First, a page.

I haven’t made bread in years, especially since purchasing one ready-made seem so much more convenient, and affordable. However, when my husband’s 74 y.o aunt came to visit and stayed with us for a month, she requested 2 things from me. One is to learn how to make steamed Mutse. The other is how to make Pandesal. This post will feature the latter: an easy, vegan-friendly, Pandesal Recipe. It’s honestly quite easy to make as you will come to find below.
What is Pandesal?
Pandesal is a type of bread introduced by the Spaniards to the Philippines during the 333 years of Spanish colonization of the islands, which is why the bread’s name is owing to a spanish language origin. The islands of the Philippines, once divided and ruled by native monarchs and chieftains, were claimed and renamed by Ferdinand Magellan, a Portuguese explorer, to honor King Philip II of Spain. In literal translation, Pandesal (Pan de sal) means bread of salt; however, while the recipe does call for salt, it is not enough to make the bread salty in taste. Instead, it is made sweet. with sugar, in the lines of Hawaiian Bread.
Pandesal is my favorite bread, which is why I took an interest in learning it myself. While it looked quite intimidating watching the bakers cook it every time I pass the bakery on my way to school during my childhood, it turns out, it is quite easy to make small batches of it at home.
2 cups luke warm water
1 packet of dry yeast (or 2.25 tsp.)
3 tbsp white granulated sugar (separate from the sugar listed below)
6 cups all purpose flour
3/4 cups white granulated sugar
1/4 tsp. salt
1/2 cup oil
1/4 – 1/2 cup breadcrumbs
Additional oil (for the dough while resting)
Additional flour (to keep the dough from sticking to hands and working space)
1. Combine and mix the water, 3 tbsp sugar, and yeast in a bowl. Let it sit for 10 minutes. This process should activate the yeast and by end of the 10 minutes, it should be bubbly. Ensure the bowl used is large enough to mix the dry ingredients in with it in the following steps.
2. In a separate bowl, combine and mix the flour, sugar, and salt together.
3. When the yeast mixture is ready, add the dry ingredients and oil to it, in increments to avoid the flour spitting out of the bowl during mixing.
4. Knead for 10 minutes or mix in a stand mixer for 10 minutes.
5. Brush the inside of a large bowl with oil, and when done, dispense the dough into the bowl. Cover the bowl and let the dough sit for 1 hour.
6. After the hour is up, divide the dough into two long log shapes. Tip: Flour the working space and hands to avoid the dough from sticking to it.
7. Cut the logs in desired serving size and turn to ball shapes. Dip each ball in breadcrumbs before arranging each on a baking sheet. Leave space between the dough balls to allow room for the dough to rise and grow. This batch should make 15-30 pieces, depending on desired size. Tip: Use a weighing scale to get an even dough distribution. I don’t though as you can see from the different size below. haha.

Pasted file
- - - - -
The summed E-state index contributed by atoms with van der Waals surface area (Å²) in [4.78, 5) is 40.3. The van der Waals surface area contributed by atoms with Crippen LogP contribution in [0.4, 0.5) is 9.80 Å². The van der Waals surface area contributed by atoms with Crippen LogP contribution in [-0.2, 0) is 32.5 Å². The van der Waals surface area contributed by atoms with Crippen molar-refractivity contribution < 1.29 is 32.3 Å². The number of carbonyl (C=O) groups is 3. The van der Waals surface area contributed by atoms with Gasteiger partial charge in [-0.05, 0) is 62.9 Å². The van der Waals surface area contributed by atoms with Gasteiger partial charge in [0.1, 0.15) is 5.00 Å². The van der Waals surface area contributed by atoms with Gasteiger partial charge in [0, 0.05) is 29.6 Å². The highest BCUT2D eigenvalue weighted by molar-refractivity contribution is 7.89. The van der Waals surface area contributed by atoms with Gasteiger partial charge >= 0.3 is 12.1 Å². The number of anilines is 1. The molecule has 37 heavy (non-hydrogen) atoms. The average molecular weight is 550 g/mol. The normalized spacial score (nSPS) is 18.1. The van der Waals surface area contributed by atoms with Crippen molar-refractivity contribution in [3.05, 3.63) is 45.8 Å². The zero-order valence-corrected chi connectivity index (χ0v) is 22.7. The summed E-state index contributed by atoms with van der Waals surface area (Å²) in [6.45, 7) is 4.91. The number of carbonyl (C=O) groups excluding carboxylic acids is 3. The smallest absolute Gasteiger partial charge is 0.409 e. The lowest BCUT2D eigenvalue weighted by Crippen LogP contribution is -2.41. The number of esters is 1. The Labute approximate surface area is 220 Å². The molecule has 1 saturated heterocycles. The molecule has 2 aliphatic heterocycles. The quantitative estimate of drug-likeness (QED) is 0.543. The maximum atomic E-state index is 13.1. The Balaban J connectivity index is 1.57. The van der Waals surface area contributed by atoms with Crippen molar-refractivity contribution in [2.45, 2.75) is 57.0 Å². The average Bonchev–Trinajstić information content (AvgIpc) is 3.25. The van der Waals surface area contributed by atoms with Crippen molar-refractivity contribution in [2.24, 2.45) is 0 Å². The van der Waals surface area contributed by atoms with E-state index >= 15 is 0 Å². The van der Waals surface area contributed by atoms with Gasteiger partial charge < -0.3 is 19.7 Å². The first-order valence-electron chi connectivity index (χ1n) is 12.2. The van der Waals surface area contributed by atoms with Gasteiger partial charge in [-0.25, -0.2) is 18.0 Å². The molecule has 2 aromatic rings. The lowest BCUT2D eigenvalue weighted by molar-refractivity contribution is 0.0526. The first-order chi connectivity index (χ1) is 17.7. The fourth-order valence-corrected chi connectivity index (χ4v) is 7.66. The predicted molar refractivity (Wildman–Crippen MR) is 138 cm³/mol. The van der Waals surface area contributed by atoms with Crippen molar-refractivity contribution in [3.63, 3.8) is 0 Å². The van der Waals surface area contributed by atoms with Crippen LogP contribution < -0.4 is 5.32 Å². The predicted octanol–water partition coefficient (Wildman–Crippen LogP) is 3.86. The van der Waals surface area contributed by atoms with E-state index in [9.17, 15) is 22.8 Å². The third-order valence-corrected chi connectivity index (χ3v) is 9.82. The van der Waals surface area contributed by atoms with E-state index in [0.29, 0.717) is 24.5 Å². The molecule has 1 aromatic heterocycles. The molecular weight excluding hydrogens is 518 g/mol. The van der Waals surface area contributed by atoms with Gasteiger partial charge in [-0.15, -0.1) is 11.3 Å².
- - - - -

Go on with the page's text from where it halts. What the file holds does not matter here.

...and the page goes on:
8. Let the dough balls sit for 1 hour. The dough should have increased in size, if not doubled in size.
9. When the hour is done, preheat oven to 350 degrees Fahrenheit, and cook the raw bread for 22 minutes.
That’s it! Merienda (snack) time!
I loved eating pandesal with fried spam and eggs or tomato and onion sautéed sardines growing up. Canned food is one of those island country staples, especially good during disastrous weather when the power is out for long periods of time because it does not require refrigeration. While I have not eaten spam or sardines in a long while, I have been eating pandesal nearly every day this week, since I have a couple of batches made from the recent tutorial. Personally, I prefer pandesal on its own paired with either coffee or green tea. I don’t dip my pandesal in my coffee however, a widely known Filipino custom, because I don’t like soggy bread, which is why I’m not a fan of Tres Leches (when I could still eat it). Haha.
I love the smell of baked goods in the house, which is why I acceded so easily to a baking tutorial. P.S. If at first you don’t succeed in making your batch, ie, it didn’t rise enough, don’t be steadfast in discarding the evidence. Turn the batch into breadcrumbs instead by toasting and crumbling it to homemade breadcrumbs to be used for your next attempt in perfecting your homemade pandesal.
Until next time.